22 June 2010 First published by MediaClubSouthAfrica.com – get free high-resolution photos and professional feature articles from Brand South Africa’s media service. The plant was ranked highest among South African automotive plants in initial quality in the 2007 and 2008 South Africa IQS studies. In 2009, the plant was awarded the IQS gold quality award for manufacturing vehicles which had the fewest defects and malfunctions of any plant in Europe and Africa that serves the US market. S-Class in the Large Premium Car category “To receive such an award despite the relentless pressure and stresses of the global recession over the past two years, points to the brilliant quality of our people and processes,” said MBSA president and CEO Hansgeorg Niefer. The South African division of global vehicle manufacturer Mercedes-Benz has won a platinum award for producing vehicles with the fewest defects and malfunctions of any plant in the world supplying the US market. MediaClubSouthAfrica The study was conducted between February and May 2010. Based on responses from 82 000 US users of the 2010 model-year vehicles surveyed after 90 days of use, MBSA’s East London plant had only 28 defects per 100 vehicles, putting it at the top of all global plants serving the US market. The IQS study looked at problems experienced by owners and lessees of the C-Class in two categories: design-related problems, and defects and malfunctions. Plants are rewarded based on their limited defects and malfunction. GL-Class in the Large Premium Crossover/SUV category. E-Class Coupe in the Compact Premium Sporty Car category The East London plant has also come out tops in the JD Power and Associates South Africa IQS, based on responses from South African users. “Daimler’s East London plant has been a top performing plant and its achievement in 2010 is particularly impressive,” said Brian Walters, vice-president of Europe, Middle East and Africa operations at JD Power and Associates. MBSA is a wholly owned subsidiary of Germany’s Daimler AG. The C-Class was also rated highest in the Entry Premium Car segment, with the A-Class also managing a repeat award ranking top of the upper small car segment in quality. This is the second consecutive year in which Mercedes-Benz South Africa’s (MBSA) plant in the Eastern Cape, which produces the C-Class Mercedes model for the local and US market, has been given a quality award by the JD Power and Associates US Initial Quality Study (IQS). Free high-resolution photos and professional feature articles from Brand South Africa’s media service. Best in South Africa Four other Mercedes models have won second place in the JD Power and Associates 2010 US IQS study. They are: E-Class in the Midsize Premium Car category “Daimler’s rigorous quality management processes are a key reason for why the brand has been able to assemble consistently high-quality vehicles in different regions of the world.”
Share Facebook Twitter Google + LinkedIn Pinterest Moisture is pushing off to the east and south this morning as a cold front attempts to clear the area. We should see dry air overspread the state through the rest of today and tomorrow behind that cold front. Temps will be a couple of degrees cooler today and tomorrow, but the biggest noticeable feature will be lower relative humidity. Overall, it will be a nice change from the past few days. Our next chance of rain is back for the weekend. Winds shift to the south on the backside of high pressure later tomorrow, and that will bring warm, unstable air back in across the eastern corn belt. While it there may not be a dramatic amount rain heading towards us, we do think that the best set up for rain looks to be still in northern parts of Ohio over the entire weekend. While we don’t want to completely rule out spotty showers in southern Ohio, the true focal point is farther north. In fact, a recent model run has tried to push the action even farther north, affecting mostly Michigan, Lake Erie and southern Ontario, but we are not going to go that far, and will not change our forecast that dramatically on one model run only. So, keep an eye out for scattered weekend action, and we are pulling the top end of our range down a bit, looking for a tenth up to .75” with 50% coverage from I-70 northward. Monday should be dry. However, from there we still are rather unsettled. We will keep scattered showers in the forecast for Tuesday and Wednesday, and likely have to increase chances of moisture for Thursday and Friday. Some models are trying to go drier for that Tuesday and Wednesday period. While we won’t rule that out, we are going more conservative and will be slow to remove moisture from the window for now. We will revisit this through this afternoon and tonight, and if the forecast needs tweaking, we will do it tomorrow morning before going into the long holiday weekend. WE will put combined moisture for the week now at .25”-1” with coverage at 70% of the state. Temps stay warm after warming up this weekend, and we should still be 2-8 degrees above normal all week next week. The map at right shows our rain potential combined over the next 10 days. The extended period has a stronger cold front moving in around the 10th, taking through the 12th to slide through. This will bring some rain chances, up to an inch in spots. But, the strength and location of the front also hints at some significant change in airmass coming behind. In fact, we could be looking at a move to below normal temps closer to mid-month.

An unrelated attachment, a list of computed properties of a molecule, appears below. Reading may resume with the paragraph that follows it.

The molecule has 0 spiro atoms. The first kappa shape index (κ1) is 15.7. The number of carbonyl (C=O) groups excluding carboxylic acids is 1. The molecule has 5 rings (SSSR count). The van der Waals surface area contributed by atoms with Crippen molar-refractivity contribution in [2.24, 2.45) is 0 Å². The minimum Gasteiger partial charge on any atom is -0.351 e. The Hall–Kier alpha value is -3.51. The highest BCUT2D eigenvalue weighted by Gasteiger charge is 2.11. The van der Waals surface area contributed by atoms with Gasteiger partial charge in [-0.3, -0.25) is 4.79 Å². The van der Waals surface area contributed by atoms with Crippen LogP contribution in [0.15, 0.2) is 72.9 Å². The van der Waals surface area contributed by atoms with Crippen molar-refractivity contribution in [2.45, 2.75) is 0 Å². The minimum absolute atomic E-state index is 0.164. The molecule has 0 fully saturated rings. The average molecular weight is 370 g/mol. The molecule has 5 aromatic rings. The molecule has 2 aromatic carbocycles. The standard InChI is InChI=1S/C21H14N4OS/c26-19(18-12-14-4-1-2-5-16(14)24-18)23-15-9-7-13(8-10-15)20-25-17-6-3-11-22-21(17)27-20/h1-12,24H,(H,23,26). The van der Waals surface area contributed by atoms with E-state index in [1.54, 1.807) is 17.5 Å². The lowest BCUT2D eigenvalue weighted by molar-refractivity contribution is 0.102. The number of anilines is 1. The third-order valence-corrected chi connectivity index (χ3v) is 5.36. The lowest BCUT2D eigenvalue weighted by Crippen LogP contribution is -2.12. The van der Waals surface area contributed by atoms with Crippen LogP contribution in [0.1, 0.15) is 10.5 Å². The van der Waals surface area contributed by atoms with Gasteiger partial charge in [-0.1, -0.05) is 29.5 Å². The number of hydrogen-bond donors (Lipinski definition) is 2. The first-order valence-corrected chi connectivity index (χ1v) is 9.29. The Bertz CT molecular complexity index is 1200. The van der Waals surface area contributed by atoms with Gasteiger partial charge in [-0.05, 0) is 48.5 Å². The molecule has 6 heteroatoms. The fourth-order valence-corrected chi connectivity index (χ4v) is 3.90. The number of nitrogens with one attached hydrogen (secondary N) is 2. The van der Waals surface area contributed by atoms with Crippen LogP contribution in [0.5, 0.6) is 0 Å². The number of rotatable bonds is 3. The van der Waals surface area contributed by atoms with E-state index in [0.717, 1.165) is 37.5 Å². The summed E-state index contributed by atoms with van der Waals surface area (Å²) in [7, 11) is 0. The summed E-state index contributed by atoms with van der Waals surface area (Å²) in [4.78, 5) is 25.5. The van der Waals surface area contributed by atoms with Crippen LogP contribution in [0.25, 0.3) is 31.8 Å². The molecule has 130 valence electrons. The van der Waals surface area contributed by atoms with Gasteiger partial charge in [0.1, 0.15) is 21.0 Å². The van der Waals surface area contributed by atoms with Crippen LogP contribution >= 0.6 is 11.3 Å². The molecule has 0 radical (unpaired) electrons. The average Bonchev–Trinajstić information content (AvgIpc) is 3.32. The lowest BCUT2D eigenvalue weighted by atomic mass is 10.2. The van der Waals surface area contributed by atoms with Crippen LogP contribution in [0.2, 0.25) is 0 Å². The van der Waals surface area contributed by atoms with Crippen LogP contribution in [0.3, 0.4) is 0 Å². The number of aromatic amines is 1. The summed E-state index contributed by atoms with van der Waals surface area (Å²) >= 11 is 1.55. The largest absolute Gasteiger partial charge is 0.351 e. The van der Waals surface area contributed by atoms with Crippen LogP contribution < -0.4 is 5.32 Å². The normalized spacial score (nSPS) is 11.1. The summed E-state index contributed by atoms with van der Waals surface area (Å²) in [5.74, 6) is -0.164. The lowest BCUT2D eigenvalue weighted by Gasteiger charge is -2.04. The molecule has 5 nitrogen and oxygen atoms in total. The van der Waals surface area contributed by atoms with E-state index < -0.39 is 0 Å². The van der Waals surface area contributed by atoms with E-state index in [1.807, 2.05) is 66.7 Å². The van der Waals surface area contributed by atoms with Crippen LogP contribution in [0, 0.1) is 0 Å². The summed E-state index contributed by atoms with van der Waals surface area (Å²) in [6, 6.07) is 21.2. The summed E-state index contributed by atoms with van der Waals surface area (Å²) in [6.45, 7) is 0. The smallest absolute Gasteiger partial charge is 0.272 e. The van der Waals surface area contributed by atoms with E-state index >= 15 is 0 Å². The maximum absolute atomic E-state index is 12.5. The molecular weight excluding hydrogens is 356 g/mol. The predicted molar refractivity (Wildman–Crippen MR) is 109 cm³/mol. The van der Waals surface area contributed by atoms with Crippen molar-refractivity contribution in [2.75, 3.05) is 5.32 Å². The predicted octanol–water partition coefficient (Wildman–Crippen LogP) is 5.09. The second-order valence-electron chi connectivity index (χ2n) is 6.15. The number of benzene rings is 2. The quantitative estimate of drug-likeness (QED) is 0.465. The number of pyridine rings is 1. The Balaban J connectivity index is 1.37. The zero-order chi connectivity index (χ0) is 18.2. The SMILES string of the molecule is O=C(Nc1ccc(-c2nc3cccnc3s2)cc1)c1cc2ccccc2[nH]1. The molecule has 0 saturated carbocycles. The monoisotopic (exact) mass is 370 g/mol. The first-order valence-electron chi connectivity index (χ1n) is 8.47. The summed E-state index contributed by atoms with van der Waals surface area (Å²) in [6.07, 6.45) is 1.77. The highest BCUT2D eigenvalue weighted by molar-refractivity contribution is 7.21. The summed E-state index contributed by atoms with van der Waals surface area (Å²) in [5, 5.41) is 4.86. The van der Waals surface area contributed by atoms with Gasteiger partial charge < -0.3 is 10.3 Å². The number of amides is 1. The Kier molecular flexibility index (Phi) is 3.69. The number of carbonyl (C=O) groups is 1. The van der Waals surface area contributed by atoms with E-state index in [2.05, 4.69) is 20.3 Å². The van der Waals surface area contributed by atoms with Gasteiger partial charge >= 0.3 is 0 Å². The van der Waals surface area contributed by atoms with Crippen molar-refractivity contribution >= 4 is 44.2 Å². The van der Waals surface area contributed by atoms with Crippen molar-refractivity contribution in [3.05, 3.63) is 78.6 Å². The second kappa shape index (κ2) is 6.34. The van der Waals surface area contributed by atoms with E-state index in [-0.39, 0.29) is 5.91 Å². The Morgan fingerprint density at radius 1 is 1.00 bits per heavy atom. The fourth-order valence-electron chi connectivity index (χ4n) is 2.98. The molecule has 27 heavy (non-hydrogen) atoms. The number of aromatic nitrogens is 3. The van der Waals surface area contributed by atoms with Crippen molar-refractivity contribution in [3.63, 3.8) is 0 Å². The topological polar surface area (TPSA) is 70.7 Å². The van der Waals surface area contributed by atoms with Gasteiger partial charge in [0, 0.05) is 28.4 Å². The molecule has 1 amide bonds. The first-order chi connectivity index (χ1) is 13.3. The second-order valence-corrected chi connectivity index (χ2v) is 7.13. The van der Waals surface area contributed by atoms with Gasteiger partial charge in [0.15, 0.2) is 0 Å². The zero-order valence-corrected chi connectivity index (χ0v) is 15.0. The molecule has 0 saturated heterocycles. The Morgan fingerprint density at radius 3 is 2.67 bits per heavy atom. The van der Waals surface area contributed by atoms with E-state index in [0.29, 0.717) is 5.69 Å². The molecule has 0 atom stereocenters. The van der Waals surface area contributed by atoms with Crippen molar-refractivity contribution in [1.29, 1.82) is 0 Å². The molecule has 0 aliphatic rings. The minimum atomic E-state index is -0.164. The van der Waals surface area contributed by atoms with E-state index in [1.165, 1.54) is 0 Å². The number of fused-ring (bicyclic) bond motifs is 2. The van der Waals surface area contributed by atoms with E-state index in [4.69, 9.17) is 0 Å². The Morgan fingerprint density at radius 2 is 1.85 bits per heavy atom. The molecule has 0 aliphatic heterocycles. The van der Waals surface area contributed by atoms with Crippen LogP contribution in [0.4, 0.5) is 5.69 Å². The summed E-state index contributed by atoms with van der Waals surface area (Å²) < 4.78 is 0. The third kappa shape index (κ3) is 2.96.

Small Business Cybersecurity Threats and How to… Tags:#Google#IoT#protocols#Rigado#Thread#Weave Follow the Puck Why IoT Apps are Eating Device Interfaces ReadWrite Sponsors Related Posts Internet of Things Makes it Easier to Steal You… Thread is a secure wireless mesh network architected for the home and its connected products. Everyone is excited about Thread because it’s a wireless protocol that’s designed by Google Nest (with Weave), is open(ish), is extremely resilient, scalable, and meshes. The best part about reading this article is that you can learn how to get your hands on one of the few Thread RF modules available now that you can play with.To date, mesh protocols have been notoriously high in promises and low in delivery. That’s okay, as mesh is a very, very, hard technology to get working correctly and Thread has built on the shoulders of the giants it stands on. But first, a quick briefing on Thread for those of you who are not familiar with it.Thread is primarily a mesh networking protocol. Each “node” (or product) in the network can act as a router, leader or end device. These then connect to a border router to get the data onto the network from and to the internet. Each network can only have one leader and each node must be capable of being a router or an end device. The node must independently make the decision to be a router or an end node depending on what the needs of the network are. Take a moment and re-read that. It’s dense but worth taking the time to understand completely.Now let’s get down and dirty and technical for the engineers amongst you now:Thread is a self-forming and self-healing network by design. There can be no single point of failure. Thread is carried on the IEEE 802.15.4 standard at 2.4ghz. The protocol is fully IPv6 compliant meaning that every node on the network has a full IP address by the use of a 6LoWPAN header. Since every node has a full IP address there is no need for NAT (Network Address Translation). Thread has embraced low-power techniques to enable what they call “sleepy nodes” – nodes that will go into deep sleep mode when not in active use. When they wake up or are pinged there is no need for the node to rejoin the network, as on wake the parent sees the device and recognizes it. The network is designed to continue operating locally when there is no general IP connection to the greater internet. Security is by object authentication on the network by key exchange. It uses a variant of the Diffie Hellman key exchange that leverages a NIST elliptic curve to make it more power efficient.For the product managers/owners amongst you, Thread is important because you don’t want your product to be a second class citizen in the new IoT order. You want it to be a first class participant and fully compliant with the protocol.The organization pushing Thread is committed to making it work and committed to stopping it from fragmenting. The working group reads like a who’s who of consumer, commercial and industrial vendors. So while we may have the “Betamax” problem occur again, the prospects look good for Thread and many powerful companies are eager to ensure that their products have Thread lest they are left out of the “Internet of Things Club.”Surj Patel, VP of Business Development, RigadoConsumer home products will be the first use caseThe first use cases will be consumer products in the smart home, but the commercial controls and industrial automation pioneers are eager to put Thread through its paces to see if it can replace the aging and fragile Zigbee protocol or the single vendor controlled Z-Wave.Now that’s all dandy, but what does it mean for you?The low energy experts at Rigado in Portland, OR have partnered with chip giant NXP to produce one of the first certified Thread modules to reach market – the R41Z. In addition, it also has Bluetooth low energy providing a double punch of connectivity for your projects. Rigado is now making a number of their post verification run modules available for ReadWrite readers who are working on actual products. You will get an eval board and a ton of support, BUT you must give back some feedback on how the experience can be improved. To sign-up for this beta program click here and fill out the brief form.This article was produced in partnership with Rigado.